• 1917: General Allenby liberated Jerusalem from the Turks, giving Jews access to the city
  • 1922: British Mandate for Palestine was formalized by the League of Nations, link
  • 1948: State of Israel established; David Ben Gurion became the first Prime Minister
  • 1950: Law of return passed by Israel’s Parliament – opening Israel to Jews from over 60 countries
  • 1967: Jerusalem came under Jewish rule
  • Jewish population: 1915: 0.08m; 1945: 0.55m; 1967: 2.4m; 2005: 5.3m; 2017:6.5m; 2020: 6.8m; link

Note that 1917 saw Jerusalem liberated from Gentile control after some 2500 years, link. Some see this as direct fulfilment of Jesus’ prophecy:

Jerusalem will be trampled under foot by the Gentiles until the times of the Gentiles are fulfilled (Luke 21:24)

Jerusalem then came under the 1922 British Mandate for Palestine with the prime objective of the establishment of a Jewish national home in the mandated land (see map). Significantly, in 1967 all of Jerusalem returned to the total control of national Israel.

Aliyah: Mass Jewish Immigration to Israel

immigration to Israel
The Palmach, Immigration to Israel, PikiWiki. Enlarge

Aliyah means “going-up” (to Jerusalem). Jews see it as “going up to holiness”.

Population growth of Palestine/Israel is striking. In 1915 there were just 83,000 Jews but this increased to over 6.8 million Jews in 2020, link, corresponding to an amazing 8,000% increase! In comparison, over the same period the UK population increased just 55%. We can see this as the amazing natural growth of a young nation, or, more likely, as the fulfilment of the above prophecies in Ezekiel and Isaiah.

Israel’s Law of Return

On 5 July 1950, the Knesset (Israel’s parliament) passed the Law of Return. Subject to certain security conditions, this Law gave every Jew in the world the right to go and settle in Israel as an ‘oleh’ (a person who makes aliyah: pl. olim). The Law of Return was amended in 1970 to clarify the term “Jew” and the application of the Law to family members. This Law opened up Israel to Jews from over 60 countries.

immigrants to Israel
New immigrants to Israel, 2007. Image: Wikimedia Commons

Today, Zionist organizations like The Jewish Agency and WZO  continue to oversee Aliyah, immigration, settlement and education. All new immigrants also learn Hebrew to help them integrate into Israeli society. As an Aliyah example, a tribe called the Bnei Menashe in India has maintained their Jewish roots and believe they belong to the lost ten tribes. In 2014 some 7,000 returned to their ancient homeland.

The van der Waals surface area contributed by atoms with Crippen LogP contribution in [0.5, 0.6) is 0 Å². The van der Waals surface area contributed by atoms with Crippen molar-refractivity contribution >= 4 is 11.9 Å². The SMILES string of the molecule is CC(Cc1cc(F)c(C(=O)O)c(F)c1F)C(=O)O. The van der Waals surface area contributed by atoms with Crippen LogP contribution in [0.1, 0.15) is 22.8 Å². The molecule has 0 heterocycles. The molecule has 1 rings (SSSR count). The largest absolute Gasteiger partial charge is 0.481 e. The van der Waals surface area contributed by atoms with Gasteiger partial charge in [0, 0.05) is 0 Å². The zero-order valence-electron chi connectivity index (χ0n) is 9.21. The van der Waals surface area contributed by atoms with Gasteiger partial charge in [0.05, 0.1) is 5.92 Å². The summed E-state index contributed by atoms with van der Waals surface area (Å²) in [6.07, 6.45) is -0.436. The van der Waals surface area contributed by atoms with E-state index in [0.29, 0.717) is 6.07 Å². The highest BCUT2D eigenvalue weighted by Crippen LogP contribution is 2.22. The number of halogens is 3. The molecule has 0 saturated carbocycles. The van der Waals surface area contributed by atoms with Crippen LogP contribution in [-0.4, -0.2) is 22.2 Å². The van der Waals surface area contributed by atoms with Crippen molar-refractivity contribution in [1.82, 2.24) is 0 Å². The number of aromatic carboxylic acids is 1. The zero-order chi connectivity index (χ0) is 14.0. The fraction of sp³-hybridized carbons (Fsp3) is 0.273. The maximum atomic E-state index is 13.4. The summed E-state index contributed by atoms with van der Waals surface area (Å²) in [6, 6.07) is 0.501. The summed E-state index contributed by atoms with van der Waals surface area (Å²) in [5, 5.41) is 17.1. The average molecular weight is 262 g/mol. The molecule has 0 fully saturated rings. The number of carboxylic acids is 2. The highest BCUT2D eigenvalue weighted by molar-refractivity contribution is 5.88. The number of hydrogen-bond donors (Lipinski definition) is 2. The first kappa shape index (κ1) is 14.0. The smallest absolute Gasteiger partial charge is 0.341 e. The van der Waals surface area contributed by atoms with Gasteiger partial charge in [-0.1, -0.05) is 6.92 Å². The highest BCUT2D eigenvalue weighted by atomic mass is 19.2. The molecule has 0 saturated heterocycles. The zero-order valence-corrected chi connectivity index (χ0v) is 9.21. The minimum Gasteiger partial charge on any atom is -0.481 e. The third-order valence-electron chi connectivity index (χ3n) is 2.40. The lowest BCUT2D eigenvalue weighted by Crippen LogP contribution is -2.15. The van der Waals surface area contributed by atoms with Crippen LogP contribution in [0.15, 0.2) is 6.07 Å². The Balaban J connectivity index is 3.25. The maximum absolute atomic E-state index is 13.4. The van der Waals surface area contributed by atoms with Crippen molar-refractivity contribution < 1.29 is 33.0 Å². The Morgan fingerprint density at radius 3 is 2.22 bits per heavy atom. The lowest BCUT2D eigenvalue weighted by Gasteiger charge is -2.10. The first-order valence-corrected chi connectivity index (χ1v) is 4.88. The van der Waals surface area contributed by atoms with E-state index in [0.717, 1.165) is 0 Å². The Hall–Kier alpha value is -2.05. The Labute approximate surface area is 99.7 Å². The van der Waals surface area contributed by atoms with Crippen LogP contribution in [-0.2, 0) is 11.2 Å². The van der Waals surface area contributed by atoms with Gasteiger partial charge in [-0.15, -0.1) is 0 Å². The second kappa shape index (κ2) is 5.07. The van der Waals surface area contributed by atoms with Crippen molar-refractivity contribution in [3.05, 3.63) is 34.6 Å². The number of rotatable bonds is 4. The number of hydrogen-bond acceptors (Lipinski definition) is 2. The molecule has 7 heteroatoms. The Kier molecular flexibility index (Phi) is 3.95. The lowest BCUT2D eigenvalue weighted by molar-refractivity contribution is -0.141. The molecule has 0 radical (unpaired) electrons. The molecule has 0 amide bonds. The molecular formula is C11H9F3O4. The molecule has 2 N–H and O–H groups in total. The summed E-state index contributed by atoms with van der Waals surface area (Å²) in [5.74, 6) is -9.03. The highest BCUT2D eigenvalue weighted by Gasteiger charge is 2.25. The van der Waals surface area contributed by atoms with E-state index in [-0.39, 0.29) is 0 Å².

The Restoration of Israel: Rapid Technological Growth

Israel's hi-tech sector
Haifa hi-tech park. Photo: Zvi Roger,
Wikimedia Commons CC BY 3.0

Today, Israel has highly developed banking, health, and University systems and her industries include textiles, food processing, mining, agriculture and forestry. Israel is particularly advanced in the hi-tech industry such as computer science, electronics, genetics, medicine, optics, solar energy and electric cars. Those who choose to boycott Israeli goods will loose a lot of benefits of the modern world!

The video below highlights how Israel’s technological innovations are making the world a better place.

The Restoration of Israel: Land and Sea Blessings

Land Restoration

In the 20th century, new immigrants to Israel embarked upon an extensive program of afforestation, and since 1900 some 250 million sub-tropical trees have been planted in all regions of Israel, from the Golan and Galilee in the north to the Negev in the south, linklink. As a result, Israel is now one of only two countries in the world that began the 21st century with more trees than it had at the beginning of the 20th century.

When it comes to fruit and vegetables, Israel now manages to produce 95% of her own food – despite a dry climate! This is possible due to advances in Israeli agriculture, as in Israel’s drip and micro-irrigation systems. These solutions to dry climates have now rapidly spread worldwide, link. The newest models are self-cleaning and maintain uniform flow rate regardless of water quality and pressure.  As a result of Israel’s advanced agricultural technology, 40% of the country’s vegetables and field crops can now be grown in the Negev desert. Even fish farming (aquaculture) is possible in the desert.